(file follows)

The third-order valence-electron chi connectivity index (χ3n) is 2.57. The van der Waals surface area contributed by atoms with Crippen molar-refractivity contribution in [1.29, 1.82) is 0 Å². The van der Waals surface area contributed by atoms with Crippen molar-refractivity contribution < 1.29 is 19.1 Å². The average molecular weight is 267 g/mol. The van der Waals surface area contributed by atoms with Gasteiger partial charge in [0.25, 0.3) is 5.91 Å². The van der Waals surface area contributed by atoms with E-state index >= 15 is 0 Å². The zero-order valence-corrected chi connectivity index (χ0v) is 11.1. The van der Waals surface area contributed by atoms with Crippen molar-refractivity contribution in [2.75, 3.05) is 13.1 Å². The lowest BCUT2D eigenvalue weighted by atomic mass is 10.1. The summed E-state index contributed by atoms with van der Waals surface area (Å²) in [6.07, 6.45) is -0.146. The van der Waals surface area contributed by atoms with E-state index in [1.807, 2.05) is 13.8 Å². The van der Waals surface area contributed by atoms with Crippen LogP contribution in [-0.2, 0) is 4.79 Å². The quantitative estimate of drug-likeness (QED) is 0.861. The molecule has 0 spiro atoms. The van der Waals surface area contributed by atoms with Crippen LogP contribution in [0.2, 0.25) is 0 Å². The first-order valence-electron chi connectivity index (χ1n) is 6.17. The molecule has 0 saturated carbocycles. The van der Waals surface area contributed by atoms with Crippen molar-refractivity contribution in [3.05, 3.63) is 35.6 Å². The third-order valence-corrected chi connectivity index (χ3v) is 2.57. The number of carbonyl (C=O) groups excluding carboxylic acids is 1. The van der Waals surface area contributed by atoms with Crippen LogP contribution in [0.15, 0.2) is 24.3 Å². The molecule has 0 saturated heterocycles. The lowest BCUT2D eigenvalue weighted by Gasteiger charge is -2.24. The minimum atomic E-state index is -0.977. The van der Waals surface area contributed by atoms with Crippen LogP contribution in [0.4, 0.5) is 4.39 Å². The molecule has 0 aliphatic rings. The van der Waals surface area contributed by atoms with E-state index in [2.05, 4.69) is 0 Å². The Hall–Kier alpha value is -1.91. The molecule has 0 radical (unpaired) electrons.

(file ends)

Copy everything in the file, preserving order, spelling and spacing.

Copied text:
The third-order valence-electron chi connectivity index (χ3n) is 2.57. The van der Waals surface area contributed by atoms with Crippen molar-refractivity contribution in [1.29, 1.82) is 0 Å². The van der Waals surface area contributed by atoms with Crippen molar-refractivity contribution < 1.29 is 19.1 Å². The average molecular weight is 267 g/mol. The van der Waals surface area contributed by atoms with Gasteiger partial charge in [0.25, 0.3) is 5.91 Å². The van der Waals surface area contributed by atoms with E-state index >= 15 is 0 Å². The zero-order valence-corrected chi connectivity index (χ0v) is 11.1. The van der Waals surface area contributed by atoms with Crippen molar-refractivity contribution in [2.75, 3.05) is 13.1 Å². The lowest BCUT2D eigenvalue weighted by atomic mass is 10.1. The summed E-state index contributed by atoms with van der Waals surface area (Å²) in [6.07, 6.45) is -0.146. The van der Waals surface area contributed by atoms with E-state index in [1.807, 2.05) is 13.8 Å². The van der Waals surface area contributed by atoms with Crippen LogP contribution in [-0.2, 0) is 4.79 Å². The quantitative estimate of drug-likeness (QED) is 0.861. The molecule has 0 spiro atoms. The van der Waals surface area contributed by atoms with Crippen LogP contribution in [0.2, 0.25) is 0 Å². The first-order valence-electron chi connectivity index (χ1n) is 6.17. The molecule has 0 saturated carbocycles. The van der Waals surface area contributed by atoms with Crippen molar-refractivity contribution in [3.05, 3.63) is 35.6 Å². The third-order valence-corrected chi connectivity index (χ3v) is 2.57. The number of carbonyl (C=O) groups excluding carboxylic acids is 1. The van der Waals surface area contributed by atoms with Crippen LogP contribution in [0.15, 0.2) is 24.3 Å². The molecule has 0 saturated heterocycles. The lowest BCUT2D eigenvalue weighted by Gasteiger charge is -2.24. The minimum atomic E-state index is -0.977. The van der Waals surface area contributed by atoms with Crippen LogP contribution in [0.4, 0.5) is 4.39 Å². The molecule has 0 aliphatic rings. The van der Waals surface area contributed by atoms with E-state index in [2.05, 4.69) is 0 Å². The Hall–Kier alpha value is -1.91. The molecule has 0 radical (unpaired) electrons.